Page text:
Euro-area banks expanded lending at the fastest pace in more than three years in a sign that credit is starting to support the region’s recovery.
Bank loans to companies and households increased 0.5 percent in May from a year earlier, the most since February 2012, European Central Bank data showed on Friday. Loans posted annual declines every month from May 2012 until February 2015.
The ECB has deployed a range of unconventional tools to promote lending, including targeted long-term loans to banks and government-bond purchases that cut market borrowing costs. After deleveraging since the financial crisis, banks are showing an increasing appetite for supplying credit to the region’s fragile recovery.
“The lending aggregates to the real economy still have ample scope to improve in the months ahead, so financial conditions should support growth,” said Colin Bermingham, an economist at BNP Paribas SA in London.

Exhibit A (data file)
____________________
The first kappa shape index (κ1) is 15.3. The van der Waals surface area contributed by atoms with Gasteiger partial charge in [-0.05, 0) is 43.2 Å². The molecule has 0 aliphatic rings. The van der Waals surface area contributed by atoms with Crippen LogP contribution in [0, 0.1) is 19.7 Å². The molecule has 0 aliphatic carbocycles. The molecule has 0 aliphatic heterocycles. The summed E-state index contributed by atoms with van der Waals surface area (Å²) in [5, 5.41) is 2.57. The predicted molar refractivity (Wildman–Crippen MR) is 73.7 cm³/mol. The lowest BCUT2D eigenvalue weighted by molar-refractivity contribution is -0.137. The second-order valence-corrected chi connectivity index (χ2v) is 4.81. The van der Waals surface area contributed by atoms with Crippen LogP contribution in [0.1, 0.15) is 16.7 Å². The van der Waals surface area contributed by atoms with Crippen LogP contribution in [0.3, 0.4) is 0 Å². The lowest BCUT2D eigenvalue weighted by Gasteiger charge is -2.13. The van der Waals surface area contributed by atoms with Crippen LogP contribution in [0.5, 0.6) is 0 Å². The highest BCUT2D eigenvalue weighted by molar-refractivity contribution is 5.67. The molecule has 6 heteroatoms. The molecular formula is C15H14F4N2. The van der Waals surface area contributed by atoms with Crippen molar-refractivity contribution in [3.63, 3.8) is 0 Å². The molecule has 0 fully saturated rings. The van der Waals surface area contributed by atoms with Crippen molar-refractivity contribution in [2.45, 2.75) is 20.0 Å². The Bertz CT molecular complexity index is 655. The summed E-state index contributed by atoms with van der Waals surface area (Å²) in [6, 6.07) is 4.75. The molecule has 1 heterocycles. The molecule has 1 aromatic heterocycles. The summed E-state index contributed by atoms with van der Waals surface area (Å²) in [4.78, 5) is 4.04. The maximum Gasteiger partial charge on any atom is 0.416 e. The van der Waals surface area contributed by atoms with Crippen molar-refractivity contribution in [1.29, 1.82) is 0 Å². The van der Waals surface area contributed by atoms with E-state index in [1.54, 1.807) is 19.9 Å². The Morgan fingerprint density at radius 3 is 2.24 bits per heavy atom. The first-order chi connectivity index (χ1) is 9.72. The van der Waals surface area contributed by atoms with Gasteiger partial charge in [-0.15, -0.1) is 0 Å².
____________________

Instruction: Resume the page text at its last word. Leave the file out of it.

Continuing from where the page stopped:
In June, euro-area banks took up almost 74 billion euros ($83 billion) of targeted central-bank loans, known as TLTROs, that they can access if they increase lending to companies and households. Since the start of the program last year, the ECB has handed out 384 billion euros in total.
The ECB’s measures have contributed to “more favorable borrowing conditions for firms and households,” ECB President Mario Draghi said in a press conference on June 3. “The effects of these measures are working their way through to the economy and are contributing to economic growth, a reduction in economic slack, and money and credit expansion.”